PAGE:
Ladies, Please Burn Your Black Work Pants

A manifesto
Photograph by Eva O'Leary and Harry Griffin for Bloomberg Businessweek

Ladies, take off your pants. Those black, poly-blend, straight-legged slacks you wear to work every day. You know the ones—they gap at the waist and pull at the crotch. They make a distinct scratching sound when you cross and uncross your legs in a meeting. Sometimes they have pleats. Sometimes they have back pockets. Sometimes they have stretch. But they’re never, ever flattering. They’re boring and sad, and they make you look boring and sad, too.

Women started wearing pants to office jobs in the early 1970s. Dress codes had finally relaxed, and Mad Men-era formality gave way to Mary Tyler Moore, who was making it on her own in cute, fitted bell-bottoms. The ’80s brought power suits and shoulder pads and the idea that to succeed in a man’s world, women had to dress like dudes. Workwear got roomier and more masculine. Even when body-conscious styles emerged in the ’90s, shapeless black office pants remained, like a particularly determined stain. They haven’t undergone a major makeover since. Take a woman from 1995 in black Express pants, put her in an office today, and no one would know the difference (minus the square-toed shoes and visible lip liner).

“The standard ‘woman’s trouser’ is just depressing,” says Jessica Morgan, one half of style bloggers the Fug Girls. “If you work at a company where you can’t get away with jeans or a leather legging-pant, it’s dark days out there.” For the past few years, fashion has favored slim-fitting cigarette pants in patterns and color. At the spring 2014 shows, designers such as Reem Acra and Diane von Furstenberg featured wide-legged, Katharine Hepburn-esque trousers. While these styles might be somewhat flashy (and may not be as friendly to those who aren’t model-skinny), use them as inspiration. Experiment with bright colors and different shapes.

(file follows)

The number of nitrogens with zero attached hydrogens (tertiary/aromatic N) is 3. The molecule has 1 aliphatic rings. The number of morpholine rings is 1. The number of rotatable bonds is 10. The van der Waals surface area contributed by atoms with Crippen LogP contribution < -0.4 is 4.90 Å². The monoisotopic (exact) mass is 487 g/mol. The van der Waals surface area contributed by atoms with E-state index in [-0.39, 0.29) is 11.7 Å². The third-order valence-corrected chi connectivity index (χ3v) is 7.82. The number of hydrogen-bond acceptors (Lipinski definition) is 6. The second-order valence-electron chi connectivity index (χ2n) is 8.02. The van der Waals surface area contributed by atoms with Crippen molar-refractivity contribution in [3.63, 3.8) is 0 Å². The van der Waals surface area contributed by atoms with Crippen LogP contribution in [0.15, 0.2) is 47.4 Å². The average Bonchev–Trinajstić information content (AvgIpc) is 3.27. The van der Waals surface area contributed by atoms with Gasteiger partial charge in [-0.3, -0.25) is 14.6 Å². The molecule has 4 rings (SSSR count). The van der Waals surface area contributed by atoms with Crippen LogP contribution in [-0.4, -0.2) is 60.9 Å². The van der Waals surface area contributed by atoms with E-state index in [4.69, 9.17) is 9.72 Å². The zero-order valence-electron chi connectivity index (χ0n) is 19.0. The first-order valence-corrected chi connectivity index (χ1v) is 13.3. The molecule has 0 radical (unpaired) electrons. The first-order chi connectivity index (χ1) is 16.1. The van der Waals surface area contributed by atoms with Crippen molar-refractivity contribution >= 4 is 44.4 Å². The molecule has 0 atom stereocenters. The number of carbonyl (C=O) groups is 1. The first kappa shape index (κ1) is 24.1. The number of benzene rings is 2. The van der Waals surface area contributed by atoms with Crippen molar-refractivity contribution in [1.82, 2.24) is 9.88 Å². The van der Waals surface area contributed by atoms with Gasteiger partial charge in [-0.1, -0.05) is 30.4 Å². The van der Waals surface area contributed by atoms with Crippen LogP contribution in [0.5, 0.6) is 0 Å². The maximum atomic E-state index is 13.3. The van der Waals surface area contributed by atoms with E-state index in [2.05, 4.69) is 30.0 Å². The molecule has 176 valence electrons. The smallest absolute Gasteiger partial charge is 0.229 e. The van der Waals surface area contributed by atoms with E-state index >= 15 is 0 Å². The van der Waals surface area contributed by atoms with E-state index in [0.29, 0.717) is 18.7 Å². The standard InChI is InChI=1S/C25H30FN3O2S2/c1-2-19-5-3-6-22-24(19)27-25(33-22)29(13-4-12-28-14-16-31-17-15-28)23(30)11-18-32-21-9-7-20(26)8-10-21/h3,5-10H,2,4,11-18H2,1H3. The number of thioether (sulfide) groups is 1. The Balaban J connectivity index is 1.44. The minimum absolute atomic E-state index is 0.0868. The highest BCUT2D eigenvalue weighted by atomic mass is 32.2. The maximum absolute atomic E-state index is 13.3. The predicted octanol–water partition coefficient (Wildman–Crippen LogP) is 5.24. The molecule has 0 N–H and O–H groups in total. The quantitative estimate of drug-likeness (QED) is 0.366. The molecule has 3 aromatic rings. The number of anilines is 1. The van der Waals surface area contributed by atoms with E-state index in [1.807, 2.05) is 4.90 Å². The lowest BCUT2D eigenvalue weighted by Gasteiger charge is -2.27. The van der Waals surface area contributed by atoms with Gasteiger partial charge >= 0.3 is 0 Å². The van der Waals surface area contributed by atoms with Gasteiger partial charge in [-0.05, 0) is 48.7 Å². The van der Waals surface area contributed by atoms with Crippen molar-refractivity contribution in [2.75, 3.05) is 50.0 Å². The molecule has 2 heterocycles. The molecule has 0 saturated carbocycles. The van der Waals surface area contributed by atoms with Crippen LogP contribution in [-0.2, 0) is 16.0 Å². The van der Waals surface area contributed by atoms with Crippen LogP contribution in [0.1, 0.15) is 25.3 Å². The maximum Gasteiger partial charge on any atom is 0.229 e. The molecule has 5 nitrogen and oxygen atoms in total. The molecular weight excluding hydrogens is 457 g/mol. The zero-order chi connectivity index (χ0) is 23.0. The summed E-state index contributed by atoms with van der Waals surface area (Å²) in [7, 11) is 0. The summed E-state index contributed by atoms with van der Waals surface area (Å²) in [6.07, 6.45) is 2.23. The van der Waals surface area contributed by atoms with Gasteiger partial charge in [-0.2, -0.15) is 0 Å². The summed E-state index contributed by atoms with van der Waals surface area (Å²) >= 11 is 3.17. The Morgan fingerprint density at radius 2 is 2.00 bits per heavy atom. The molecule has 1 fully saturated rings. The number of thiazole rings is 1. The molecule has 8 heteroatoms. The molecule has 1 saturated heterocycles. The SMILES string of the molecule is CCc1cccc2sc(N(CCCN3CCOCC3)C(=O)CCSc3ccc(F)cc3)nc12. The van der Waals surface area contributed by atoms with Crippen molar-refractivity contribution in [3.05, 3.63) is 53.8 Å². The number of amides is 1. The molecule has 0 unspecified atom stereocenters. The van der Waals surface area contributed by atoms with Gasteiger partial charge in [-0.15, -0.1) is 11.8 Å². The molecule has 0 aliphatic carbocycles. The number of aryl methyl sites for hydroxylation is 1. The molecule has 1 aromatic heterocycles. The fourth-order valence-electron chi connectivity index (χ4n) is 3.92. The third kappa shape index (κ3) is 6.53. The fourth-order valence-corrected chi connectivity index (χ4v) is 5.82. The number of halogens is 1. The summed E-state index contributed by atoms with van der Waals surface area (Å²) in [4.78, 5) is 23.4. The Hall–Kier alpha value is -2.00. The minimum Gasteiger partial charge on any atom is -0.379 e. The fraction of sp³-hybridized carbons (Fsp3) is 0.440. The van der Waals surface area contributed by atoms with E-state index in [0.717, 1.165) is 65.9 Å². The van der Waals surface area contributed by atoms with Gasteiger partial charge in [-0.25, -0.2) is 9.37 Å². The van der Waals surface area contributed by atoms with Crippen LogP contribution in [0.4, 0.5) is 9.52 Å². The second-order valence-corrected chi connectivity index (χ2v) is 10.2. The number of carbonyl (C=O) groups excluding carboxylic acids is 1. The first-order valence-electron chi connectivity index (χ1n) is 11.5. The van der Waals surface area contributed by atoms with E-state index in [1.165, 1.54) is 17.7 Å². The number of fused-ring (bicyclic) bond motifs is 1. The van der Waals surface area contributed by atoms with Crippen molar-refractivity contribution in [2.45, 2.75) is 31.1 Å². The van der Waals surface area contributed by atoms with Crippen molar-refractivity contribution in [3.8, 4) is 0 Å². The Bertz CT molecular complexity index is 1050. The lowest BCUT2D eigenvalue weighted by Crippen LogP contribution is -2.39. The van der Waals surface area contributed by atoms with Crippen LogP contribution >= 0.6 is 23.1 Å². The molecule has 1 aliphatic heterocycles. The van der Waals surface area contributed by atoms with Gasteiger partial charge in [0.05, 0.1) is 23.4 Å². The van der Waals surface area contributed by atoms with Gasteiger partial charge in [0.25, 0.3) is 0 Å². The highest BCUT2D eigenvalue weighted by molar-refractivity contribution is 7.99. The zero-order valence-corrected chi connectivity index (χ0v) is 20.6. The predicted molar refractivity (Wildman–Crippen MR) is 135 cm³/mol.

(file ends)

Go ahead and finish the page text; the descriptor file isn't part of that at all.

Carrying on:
Start at J.Crew. The Minnie Pant ($138) is conservative enough for formal workplaces but also has a slim, modern fit. Also try the Eaton Boy Trouser ($148)—it has a fun, cropped cut. At Kate Spade New York, the Ali Trouser ($278) is a less intimidating version of the wide pants seen on the runway. Feeling bold? Buy them in red. Gap has some surprisingly decent offerings—the Slim Cropped Plaid Pants ($54.95) give a girly twist to menswear. And the Julie Leopard Print Jacquard Ankle Pants at Ann Taylor Loft ($79.50) have a subtle animal pattern and an attractive wide waistband. If you’re willing to spend more than $500, both Stella McCartney and Jil Sander make basic, luxe, work-appropriate bottoms.

Don’t expect these all to look fabulous or to magically turn you into Kerry Washington in Scandal. Pants are difficult. There are crotch issues, hip issues, and thigh issues to overcome. And “it’s hard to concentrate on your work if you are constantly wondering about the status of your pant fit,” says Simon Doonan, the creative ambassador-at-large at Barneys New York. So try on as many pairs as possible to figure out which look best on your body. A tiny bit of Lycra goes a long way. Bring along an honest friend to weigh in on your butt.

You will find something, a few things, to replace those unfortunate black pants. Stylishness shouldn’t be banished to the weekends! What kind of drab life is that? If all else fails, take a cue from Morgan: “The tragedy of the plain black pant is why, when I worked at an insurance brokerage, I wore a whole lot of dresses.”